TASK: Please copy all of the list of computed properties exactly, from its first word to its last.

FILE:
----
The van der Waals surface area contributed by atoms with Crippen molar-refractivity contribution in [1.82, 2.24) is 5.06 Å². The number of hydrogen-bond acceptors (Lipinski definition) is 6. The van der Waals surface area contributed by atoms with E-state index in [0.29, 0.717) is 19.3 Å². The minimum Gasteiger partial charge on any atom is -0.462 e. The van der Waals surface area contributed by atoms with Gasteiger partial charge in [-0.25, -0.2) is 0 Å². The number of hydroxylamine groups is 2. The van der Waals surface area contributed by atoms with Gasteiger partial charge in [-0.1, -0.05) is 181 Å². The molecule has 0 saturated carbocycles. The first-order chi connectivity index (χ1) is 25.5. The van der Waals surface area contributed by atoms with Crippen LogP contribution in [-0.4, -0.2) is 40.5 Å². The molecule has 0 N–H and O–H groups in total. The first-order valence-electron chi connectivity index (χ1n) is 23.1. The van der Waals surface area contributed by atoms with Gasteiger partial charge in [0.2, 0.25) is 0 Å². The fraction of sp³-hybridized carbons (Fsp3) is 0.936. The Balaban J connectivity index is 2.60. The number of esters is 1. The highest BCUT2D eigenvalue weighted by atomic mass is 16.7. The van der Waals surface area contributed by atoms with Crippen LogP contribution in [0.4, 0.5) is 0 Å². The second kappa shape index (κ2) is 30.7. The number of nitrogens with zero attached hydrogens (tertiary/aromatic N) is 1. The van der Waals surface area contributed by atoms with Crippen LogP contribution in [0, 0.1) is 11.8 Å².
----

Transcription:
The van der Waals surface area contributed by atoms with Crippen molar-refractivity contribution in [1.82, 2.24) is 5.06 Å². The number of hydrogen-bond acceptors (Lipinski definition) is 6. The van der Waals surface area contributed by atoms with E-state index in [0.29, 0.717) is 19.3 Å². The minimum Gasteiger partial charge on any atom is -0.462 e. The van der Waals surface area contributed by atoms with Gasteiger partial charge in [-0.25, -0.2) is 0 Å². The number of hydroxylamine groups is 2. The van der Waals surface area contributed by atoms with Gasteiger partial charge in [-0.1, -0.05) is 181 Å². The molecule has 0 saturated carbocycles. The first-order chi connectivity index (χ1) is 25.5. The van der Waals surface area contributed by atoms with Crippen LogP contribution in [-0.4, -0.2) is 40.5 Å². The molecule has 0 N–H and O–H groups in total. The first-order valence-electron chi connectivity index (χ1n) is 23.1. The van der Waals surface area contributed by atoms with Gasteiger partial charge in [0.2, 0.25) is 0 Å². The fraction of sp³-hybridized carbons (Fsp3) is 0.936. The Balaban J connectivity index is 2.60. The number of esters is 1. The highest BCUT2D eigenvalue weighted by atomic mass is 16.7. The van der Waals surface area contributed by atoms with Crippen LogP contribution in [0.4, 0.5) is 0 Å². The second kappa shape index (κ2) is 30.7. The number of nitrogens with zero attached hydrogens (tertiary/aromatic N) is 1. The van der Waals surface area contributed by atoms with Crippen LogP contribution in [0, 0.1) is 11.8 Å².